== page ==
Some years ago I boarded into the chance of acquirements Python, I already knew some other programming languages like PHP (the first accent which alien me to web development), JavaScript (to which I was already pretty good at it, and was autograph a UI library) and C# which was amenable for my income at the time.

I abstruse Python by alive on an app solo, and thus I congenital many JavaScript and C# way of doing things into my code, which was terrible, though sometimes it worked. It took me some time, account other’s people code and alive with others to absolutely become better at the language. Today I’d like to go through with you on some of the mistakes I did (code-wise) when acquirements Python.

Misunderstanding Python scopes

Python scope resolution is based on what is known as the LEGB rule, which is autograph for Local, Enclosing, Global, Built-in. Even though it looks pretty simple, it’s was very confusing for me at the time. So, let’s have a look at the archetype below:


For the code above I’d have accepted it to work, and altering the global variable x to assuredly printing 6. But, it can get weirder, let’s look at the afterward adapted code:


What in the world is going on? In one code snippet, the global variableXgives anUnboundLocalError. However, when we try to print the variable, it works. The has to do with scoping. When you make an appointment to a capricious in a scope (e.g. the action scope), that capricious becomes local to that scope and caliginosity any analogously named capricious in the outer scope. This is what happened in the first book when we didx = 1.

If what we are intending is to access the global variablexas in the case of our functionfoo(), we could do commodity like this:


By using the keywordglobal, it allows the inner scope to access the capricious declared in the global scope, acceptation variables that are not authentic in any function. Similarly, we could usenonlocalto aftermath a agnate effect:


nonlocalasglobalallows us to access variables from an outer scope, however, in the case ofnonlocal, you can bound an object on a parent scope or the global scope.

Modifying a list while bombastic over it

Though this error is not only common to Python, it’s an error commonly spotted among new Python developers, and even to some accomplished developers. Though sometimes it may not seem so obvious, under assertive occasions we end up modifying the array we’re currently bombastic consistent in unappropriated behavior. Or if we are lucky, we get an error and easily notice it.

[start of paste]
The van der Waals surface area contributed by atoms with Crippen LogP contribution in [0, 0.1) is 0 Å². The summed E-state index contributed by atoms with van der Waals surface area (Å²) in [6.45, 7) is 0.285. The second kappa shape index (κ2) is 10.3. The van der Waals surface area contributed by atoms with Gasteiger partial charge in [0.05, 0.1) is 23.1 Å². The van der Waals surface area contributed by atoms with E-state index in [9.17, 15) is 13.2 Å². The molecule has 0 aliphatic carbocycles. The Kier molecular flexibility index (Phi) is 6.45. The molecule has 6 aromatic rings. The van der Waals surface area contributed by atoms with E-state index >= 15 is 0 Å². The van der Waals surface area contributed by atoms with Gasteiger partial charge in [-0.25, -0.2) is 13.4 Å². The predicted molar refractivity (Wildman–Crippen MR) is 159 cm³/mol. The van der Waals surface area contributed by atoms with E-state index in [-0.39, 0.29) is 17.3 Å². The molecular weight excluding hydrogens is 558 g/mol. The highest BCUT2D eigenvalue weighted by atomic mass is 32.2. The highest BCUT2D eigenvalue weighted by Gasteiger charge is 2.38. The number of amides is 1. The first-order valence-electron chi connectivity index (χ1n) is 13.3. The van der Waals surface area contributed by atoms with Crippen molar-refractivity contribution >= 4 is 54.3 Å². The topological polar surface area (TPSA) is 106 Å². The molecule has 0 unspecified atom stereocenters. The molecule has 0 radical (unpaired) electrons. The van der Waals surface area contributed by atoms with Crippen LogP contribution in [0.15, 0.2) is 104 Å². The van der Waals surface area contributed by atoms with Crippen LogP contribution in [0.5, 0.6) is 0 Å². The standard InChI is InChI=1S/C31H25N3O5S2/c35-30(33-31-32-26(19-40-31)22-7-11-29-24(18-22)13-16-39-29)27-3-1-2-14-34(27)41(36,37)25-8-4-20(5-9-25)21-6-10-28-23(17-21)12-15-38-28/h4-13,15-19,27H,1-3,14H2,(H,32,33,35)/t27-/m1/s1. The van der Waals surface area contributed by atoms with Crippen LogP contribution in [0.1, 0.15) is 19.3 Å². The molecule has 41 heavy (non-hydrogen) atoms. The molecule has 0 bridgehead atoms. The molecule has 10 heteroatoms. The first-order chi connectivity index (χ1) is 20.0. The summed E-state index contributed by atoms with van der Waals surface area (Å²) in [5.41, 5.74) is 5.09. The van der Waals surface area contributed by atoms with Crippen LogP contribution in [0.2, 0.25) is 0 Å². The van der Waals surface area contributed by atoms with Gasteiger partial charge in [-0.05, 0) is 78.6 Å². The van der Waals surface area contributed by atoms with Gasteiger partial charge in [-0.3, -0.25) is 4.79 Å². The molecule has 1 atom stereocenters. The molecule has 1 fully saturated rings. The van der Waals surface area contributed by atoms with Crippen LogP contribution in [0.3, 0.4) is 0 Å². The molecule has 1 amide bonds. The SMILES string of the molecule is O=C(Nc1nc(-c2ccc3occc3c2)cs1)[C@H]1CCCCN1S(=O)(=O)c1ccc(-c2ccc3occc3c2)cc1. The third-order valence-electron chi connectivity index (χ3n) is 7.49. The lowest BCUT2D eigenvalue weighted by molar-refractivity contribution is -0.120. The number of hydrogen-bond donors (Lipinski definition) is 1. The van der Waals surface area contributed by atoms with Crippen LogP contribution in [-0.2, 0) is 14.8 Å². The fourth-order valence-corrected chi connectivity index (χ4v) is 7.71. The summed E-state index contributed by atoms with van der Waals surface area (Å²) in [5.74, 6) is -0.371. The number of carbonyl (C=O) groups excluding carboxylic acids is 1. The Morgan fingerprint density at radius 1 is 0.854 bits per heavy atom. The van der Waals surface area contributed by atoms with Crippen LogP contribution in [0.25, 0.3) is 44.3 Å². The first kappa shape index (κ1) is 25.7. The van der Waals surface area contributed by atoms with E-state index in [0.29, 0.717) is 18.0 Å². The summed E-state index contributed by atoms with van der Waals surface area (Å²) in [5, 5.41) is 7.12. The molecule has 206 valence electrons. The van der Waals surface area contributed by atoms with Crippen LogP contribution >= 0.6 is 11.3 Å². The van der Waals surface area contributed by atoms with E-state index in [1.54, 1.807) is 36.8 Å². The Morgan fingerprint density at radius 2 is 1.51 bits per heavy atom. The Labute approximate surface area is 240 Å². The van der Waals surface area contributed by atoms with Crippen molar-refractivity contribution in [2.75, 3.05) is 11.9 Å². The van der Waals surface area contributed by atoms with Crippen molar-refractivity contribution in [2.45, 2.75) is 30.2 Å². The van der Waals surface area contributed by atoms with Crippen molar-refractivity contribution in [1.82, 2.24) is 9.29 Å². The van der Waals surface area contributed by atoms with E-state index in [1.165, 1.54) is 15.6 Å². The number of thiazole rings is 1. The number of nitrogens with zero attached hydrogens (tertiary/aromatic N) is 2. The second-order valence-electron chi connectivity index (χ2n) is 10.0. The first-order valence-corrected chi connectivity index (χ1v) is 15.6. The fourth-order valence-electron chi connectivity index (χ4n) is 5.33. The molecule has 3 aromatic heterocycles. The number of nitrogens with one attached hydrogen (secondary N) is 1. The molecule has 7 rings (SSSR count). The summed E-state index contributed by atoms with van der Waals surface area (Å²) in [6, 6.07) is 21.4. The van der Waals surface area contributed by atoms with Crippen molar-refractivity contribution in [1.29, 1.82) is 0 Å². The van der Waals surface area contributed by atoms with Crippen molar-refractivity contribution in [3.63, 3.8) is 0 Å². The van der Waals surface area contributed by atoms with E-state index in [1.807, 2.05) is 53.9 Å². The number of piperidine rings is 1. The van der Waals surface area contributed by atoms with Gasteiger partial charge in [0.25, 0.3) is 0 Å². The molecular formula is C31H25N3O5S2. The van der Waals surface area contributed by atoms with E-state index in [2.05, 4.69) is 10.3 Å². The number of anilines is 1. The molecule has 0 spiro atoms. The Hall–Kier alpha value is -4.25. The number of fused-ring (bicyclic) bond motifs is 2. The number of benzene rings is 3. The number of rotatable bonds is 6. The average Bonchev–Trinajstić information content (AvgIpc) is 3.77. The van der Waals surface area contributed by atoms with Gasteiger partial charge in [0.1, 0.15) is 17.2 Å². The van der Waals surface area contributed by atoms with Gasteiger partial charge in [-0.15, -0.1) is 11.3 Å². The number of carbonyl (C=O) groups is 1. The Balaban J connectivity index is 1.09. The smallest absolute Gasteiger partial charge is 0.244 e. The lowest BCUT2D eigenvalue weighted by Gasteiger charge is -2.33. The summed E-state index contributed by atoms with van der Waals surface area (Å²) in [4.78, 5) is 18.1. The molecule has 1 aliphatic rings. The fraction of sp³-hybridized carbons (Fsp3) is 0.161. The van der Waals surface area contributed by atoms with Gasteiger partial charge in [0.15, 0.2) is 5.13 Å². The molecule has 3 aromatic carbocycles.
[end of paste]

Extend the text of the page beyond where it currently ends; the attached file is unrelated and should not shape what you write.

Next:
But let me give you an archetype of what I mean. Let’ say that given an array you need to reduce that array to accommodate only the even elements, you may attack to do commodity like:


In the book described, when deleting an aspect for a list or array while iterating, we get an error as we try to access an item that is not there anymore. This is bad convenance and should be avoided, there are better ways to accomplish agnate things in Python, among them are list comprehensions:


You could also use thefilterfunction to accomplish the same thing. Though it works, some argue this is not the Pythonic way of doing it, and I kind of agree. But I don’t want to get into the middle of that discussion, I’d rather give you the options, and you can analysis and decide:


Variable bounden in closures

I’d like to start with a quiz I posted on cheep (@livecodestream) where I asked people about what they think the result of the afterward atom would be:


For many people, myself included, the first time we appointment this botheration we think that the result is:


However, the code absolutely resulted in commodity absolutely altered and I was very puzzled at this. What is absolutely accident is that Python would do a late-binding behavior, according to which the values of variables used in closures are looked up at the time the inner action is called. So in our example, whenever any of the alternate functions are called, the value of i is looked up in the surrounding scope at the time it is called.

A band-aid to this botheration may seem a bit ‘hacky,’ but it absolutely works:


By using the absence altercation of the lambda action to pass the value of i , we can accomplish the functions to do the adapted behavior. I was very puzzled by this solution, and I still accede it not very elegant, however, some people love it.

Name clashing with Python Accepted Library modules

This issue was absolutely pretty common when first started alive with Python. Even today, I sometimes make this mistake. The issue comes as a result of naming one of your modules with the same name as a module in the accepted library that ships with Python. For example, you might have a module named in your code, which would be in battle with the accepted library module of the same name.

Perhaps the name clashing by itself won’t accomplish any issues with your code, but sometimes we override a action or module of the Python accepted library, which is later used in an installed library, and it conflicts either by throwing errors or misbehaving. In any case, it’s a bad bearings to have.

A archetypal aberration is the following:


By simply creating a capricious named list we broke the access to the list function. Even though there are other ways of accessing it (e.g. __builtins__.list()), we should avoid this kind of name.

This commodity does not cover all the common mistakes developers do when coding in Python, but rather those things I struggled the most. If you want to know more about how to write great Python code and alienated some other mistakes I acclaim you to read Make Your Code Great, Python Style.

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